I read the statement again, and my eyes started to fill with tears. I squeezed them shut. I did not want to cry in a doctor’s office. I was twenty-one, and while my friends were finishing their degrees, I slept most of the day. My parents were understanding, but most days, I could not muster up the energy to even help with supper. My head never stopped pounding, and I relied on my family for everything. I was a burden to my family; how else could I put it? My nose started to run, and I fumbled in my purse for a tissue, but only found an old napkin. I reminded myself that I was in public and tried to pull myself together and move on to the next question.

             I have considered suicide.

            I felt ashamed. Everything in me wanted to circle 1, or 0 if that was an option. But it was not true. I remembered the week before when my head hurt so much, stabbing pain into my temples. I did not want to move. I laid in my bed clutching a stuffed animal like I was four years old. From my basement bedroom, I could hear the sound of my siblings playing with each other, and my mom telling them to sit down for lunch. Laying on my back, tears rolled from the corners of my eyes and into my hair. I felt so alone.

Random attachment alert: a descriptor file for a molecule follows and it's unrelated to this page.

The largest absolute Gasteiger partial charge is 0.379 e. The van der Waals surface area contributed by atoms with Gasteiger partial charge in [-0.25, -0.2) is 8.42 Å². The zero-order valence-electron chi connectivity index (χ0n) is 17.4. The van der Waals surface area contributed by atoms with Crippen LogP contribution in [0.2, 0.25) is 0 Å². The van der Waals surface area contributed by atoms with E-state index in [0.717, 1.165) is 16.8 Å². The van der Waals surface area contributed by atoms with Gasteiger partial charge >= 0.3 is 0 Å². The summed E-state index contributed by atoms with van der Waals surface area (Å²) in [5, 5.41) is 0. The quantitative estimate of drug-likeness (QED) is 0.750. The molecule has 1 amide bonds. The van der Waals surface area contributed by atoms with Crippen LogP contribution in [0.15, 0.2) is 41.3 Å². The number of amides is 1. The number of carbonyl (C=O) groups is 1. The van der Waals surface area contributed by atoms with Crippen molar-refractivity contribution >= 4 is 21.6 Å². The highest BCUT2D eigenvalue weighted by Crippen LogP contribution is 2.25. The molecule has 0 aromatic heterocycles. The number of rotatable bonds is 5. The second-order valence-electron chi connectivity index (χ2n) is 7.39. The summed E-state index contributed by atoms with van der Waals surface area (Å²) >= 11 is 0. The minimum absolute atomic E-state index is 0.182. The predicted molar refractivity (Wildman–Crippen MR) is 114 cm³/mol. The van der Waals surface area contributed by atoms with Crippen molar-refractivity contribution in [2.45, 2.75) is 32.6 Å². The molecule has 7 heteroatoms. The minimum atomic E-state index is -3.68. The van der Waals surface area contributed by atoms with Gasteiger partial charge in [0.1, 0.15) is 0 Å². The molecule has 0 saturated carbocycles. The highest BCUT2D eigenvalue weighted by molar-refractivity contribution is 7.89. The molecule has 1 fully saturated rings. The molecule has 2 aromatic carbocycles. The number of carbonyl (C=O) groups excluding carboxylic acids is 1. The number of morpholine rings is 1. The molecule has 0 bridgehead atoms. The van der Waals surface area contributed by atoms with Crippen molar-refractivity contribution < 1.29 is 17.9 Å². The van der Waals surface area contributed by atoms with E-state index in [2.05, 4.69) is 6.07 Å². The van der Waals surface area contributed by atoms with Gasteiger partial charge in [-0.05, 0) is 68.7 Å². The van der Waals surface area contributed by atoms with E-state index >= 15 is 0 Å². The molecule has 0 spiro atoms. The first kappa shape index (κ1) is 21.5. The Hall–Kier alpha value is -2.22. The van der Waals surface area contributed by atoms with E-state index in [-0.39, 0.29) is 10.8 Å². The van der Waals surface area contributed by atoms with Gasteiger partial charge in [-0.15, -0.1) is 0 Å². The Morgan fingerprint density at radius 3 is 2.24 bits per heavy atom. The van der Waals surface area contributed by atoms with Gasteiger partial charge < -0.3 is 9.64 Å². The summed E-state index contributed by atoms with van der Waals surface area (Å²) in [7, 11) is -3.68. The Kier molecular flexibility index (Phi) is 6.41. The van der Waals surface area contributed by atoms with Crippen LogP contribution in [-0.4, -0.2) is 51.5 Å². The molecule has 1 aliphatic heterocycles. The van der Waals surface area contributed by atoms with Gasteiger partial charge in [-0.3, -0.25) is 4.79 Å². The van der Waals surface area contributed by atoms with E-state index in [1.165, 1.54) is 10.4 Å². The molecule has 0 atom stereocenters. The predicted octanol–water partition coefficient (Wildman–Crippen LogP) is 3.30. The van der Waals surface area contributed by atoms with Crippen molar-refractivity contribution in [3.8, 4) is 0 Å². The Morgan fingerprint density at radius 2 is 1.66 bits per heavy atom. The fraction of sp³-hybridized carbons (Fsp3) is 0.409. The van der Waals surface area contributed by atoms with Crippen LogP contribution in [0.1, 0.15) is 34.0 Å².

Then that dark, creeping thought entered my head. Part of me wished it away, and the other part of me knew it was an option. If it were only the pain in my head, I think I could bear it. But in my heart, I knew that it had been seven months since my concussion, and nothing had changed. The doctors did not know what to do with me, except refer me to another doctor.

            The fact was, while the doctors would always try to help me, it might never get better. My life may never return to normal. I used to be angry that I had lost my job, angry that I had had to move back with my parents and away from my friends, and angry that I got a concussion. But now, there was no anger, only deep sadness, and loss. Hopelessness at my utter inability to care for myself. There was no end in sight and I so desperately wanted it to end.

            I slowly circled a three and then quickly got up to give it to the nurse before I changed my mind about handing it in.